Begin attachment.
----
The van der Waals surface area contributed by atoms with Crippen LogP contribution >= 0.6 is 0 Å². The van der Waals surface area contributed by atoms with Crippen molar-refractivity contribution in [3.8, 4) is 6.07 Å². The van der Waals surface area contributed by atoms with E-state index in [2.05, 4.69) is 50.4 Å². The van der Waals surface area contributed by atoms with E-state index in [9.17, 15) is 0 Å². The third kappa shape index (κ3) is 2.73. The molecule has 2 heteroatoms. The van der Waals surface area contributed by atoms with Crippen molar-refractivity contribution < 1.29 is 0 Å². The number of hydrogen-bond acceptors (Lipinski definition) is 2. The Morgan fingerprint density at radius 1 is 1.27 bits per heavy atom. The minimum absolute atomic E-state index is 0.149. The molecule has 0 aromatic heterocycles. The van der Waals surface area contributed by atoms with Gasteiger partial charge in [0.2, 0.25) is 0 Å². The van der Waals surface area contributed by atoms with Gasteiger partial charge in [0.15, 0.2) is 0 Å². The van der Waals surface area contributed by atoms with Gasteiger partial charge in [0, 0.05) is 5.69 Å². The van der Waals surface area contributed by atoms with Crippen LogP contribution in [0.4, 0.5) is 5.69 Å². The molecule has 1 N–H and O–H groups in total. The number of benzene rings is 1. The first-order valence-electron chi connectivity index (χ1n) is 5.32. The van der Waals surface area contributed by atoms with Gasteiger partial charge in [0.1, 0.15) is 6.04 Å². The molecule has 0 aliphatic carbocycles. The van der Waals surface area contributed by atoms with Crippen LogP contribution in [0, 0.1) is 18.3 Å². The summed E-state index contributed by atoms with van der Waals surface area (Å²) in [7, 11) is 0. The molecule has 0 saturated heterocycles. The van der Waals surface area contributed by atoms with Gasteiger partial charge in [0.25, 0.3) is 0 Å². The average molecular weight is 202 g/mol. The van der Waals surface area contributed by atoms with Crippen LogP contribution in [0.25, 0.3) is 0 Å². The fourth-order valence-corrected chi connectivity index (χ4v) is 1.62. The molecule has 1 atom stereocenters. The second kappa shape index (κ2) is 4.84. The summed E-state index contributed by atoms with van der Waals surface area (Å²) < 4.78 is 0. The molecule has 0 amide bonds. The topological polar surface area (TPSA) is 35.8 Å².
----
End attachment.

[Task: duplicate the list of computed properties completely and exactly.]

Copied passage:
The van der Waals surface area contributed by atoms with Crippen LogP contribution >= 0.6 is 0 Å². The van der Waals surface area contributed by atoms with Crippen molar-refractivity contribution in [3.8, 4) is 6.07 Å². The van der Waals surface area contributed by atoms with E-state index in [2.05, 4.69) is 50.4 Å². The van der Waals surface area contributed by atoms with E-state index in [9.17, 15) is 0 Å². The third kappa shape index (κ3) is 2.73. The molecule has 2 heteroatoms. The van der Waals surface area contributed by atoms with Crippen molar-refractivity contribution < 1.29 is 0 Å². The number of hydrogen-bond acceptors (Lipinski definition) is 2. The Morgan fingerprint density at radius 1 is 1.27 bits per heavy atom. The minimum absolute atomic E-state index is 0.149. The molecule has 0 aromatic heterocycles. The van der Waals surface area contributed by atoms with Gasteiger partial charge in [0.2, 0.25) is 0 Å². The van der Waals surface area contributed by atoms with Gasteiger partial charge in [0.15, 0.2) is 0 Å². The van der Waals surface area contributed by atoms with Gasteiger partial charge in [0, 0.05) is 5.69 Å². The van der Waals surface area contributed by atoms with Crippen LogP contribution in [0.4, 0.5) is 5.69 Å². The molecule has 1 N–H and O–H groups in total. The number of benzene rings is 1. The first-order valence-electron chi connectivity index (χ1n) is 5.32. The van der Waals surface area contributed by atoms with Gasteiger partial charge in [0.1, 0.15) is 6.04 Å². The molecule has 0 aliphatic carbocycles. The van der Waals surface area contributed by atoms with Crippen LogP contribution in [0, 0.1) is 18.3 Å². The summed E-state index contributed by atoms with van der Waals surface area (Å²) in [7, 11) is 0. The molecule has 0 saturated heterocycles. The van der Waals surface area contributed by atoms with Gasteiger partial charge in [0.25, 0.3) is 0 Å². The average molecular weight is 202 g/mol. The van der Waals surface area contributed by atoms with Crippen LogP contribution in [0.25, 0.3) is 0 Å². The fourth-order valence-corrected chi connectivity index (χ4v) is 1.62. The molecule has 1 atom stereocenters. The second kappa shape index (κ2) is 4.84. The summed E-state index contributed by atoms with van der Waals surface area (Å²) < 4.78 is 0. The molecule has 0 amide bonds. The topological polar surface area (TPSA) is 35.8 Å².